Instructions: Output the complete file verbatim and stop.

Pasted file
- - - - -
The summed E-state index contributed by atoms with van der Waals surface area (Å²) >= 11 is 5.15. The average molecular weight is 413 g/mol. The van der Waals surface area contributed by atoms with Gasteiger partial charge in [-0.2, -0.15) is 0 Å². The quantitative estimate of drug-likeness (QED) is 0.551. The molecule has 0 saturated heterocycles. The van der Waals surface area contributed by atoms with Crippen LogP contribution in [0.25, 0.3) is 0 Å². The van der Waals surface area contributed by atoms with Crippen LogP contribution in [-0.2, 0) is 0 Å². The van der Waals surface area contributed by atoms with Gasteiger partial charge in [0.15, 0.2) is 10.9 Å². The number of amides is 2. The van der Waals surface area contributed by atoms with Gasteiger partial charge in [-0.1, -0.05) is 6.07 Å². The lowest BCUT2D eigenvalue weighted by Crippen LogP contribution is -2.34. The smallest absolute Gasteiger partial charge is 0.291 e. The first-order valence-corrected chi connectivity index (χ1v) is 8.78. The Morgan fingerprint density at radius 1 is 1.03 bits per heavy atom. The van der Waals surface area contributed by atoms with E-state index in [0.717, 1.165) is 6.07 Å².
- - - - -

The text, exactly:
The summed E-state index contributed by atoms with van der Waals surface area (Å²) >= 11 is 5.15. The average molecular weight is 413 g/mol. The van der Waals surface area contributed by atoms with Gasteiger partial charge in [-0.2, -0.15) is 0 Å². The quantitative estimate of drug-likeness (QED) is 0.551. The molecule has 0 saturated heterocycles. The van der Waals surface area contributed by atoms with Crippen LogP contribution in [0.25, 0.3) is 0 Å². The van der Waals surface area contributed by atoms with Crippen LogP contribution in [-0.2, 0) is 0 Å². The van der Waals surface area contributed by atoms with Gasteiger partial charge in [0.15, 0.2) is 10.9 Å². The number of amides is 2. The van der Waals surface area contributed by atoms with Gasteiger partial charge in [-0.1, -0.05) is 6.07 Å². The lowest BCUT2D eigenvalue weighted by Crippen LogP contribution is -2.34. The smallest absolute Gasteiger partial charge is 0.291 e. The first-order valence-corrected chi connectivity index (χ1v) is 8.78. The Morgan fingerprint density at radius 1 is 1.03 bits per heavy atom. The van der Waals surface area contributed by atoms with E-state index in [0.717, 1.165) is 6.07 Å².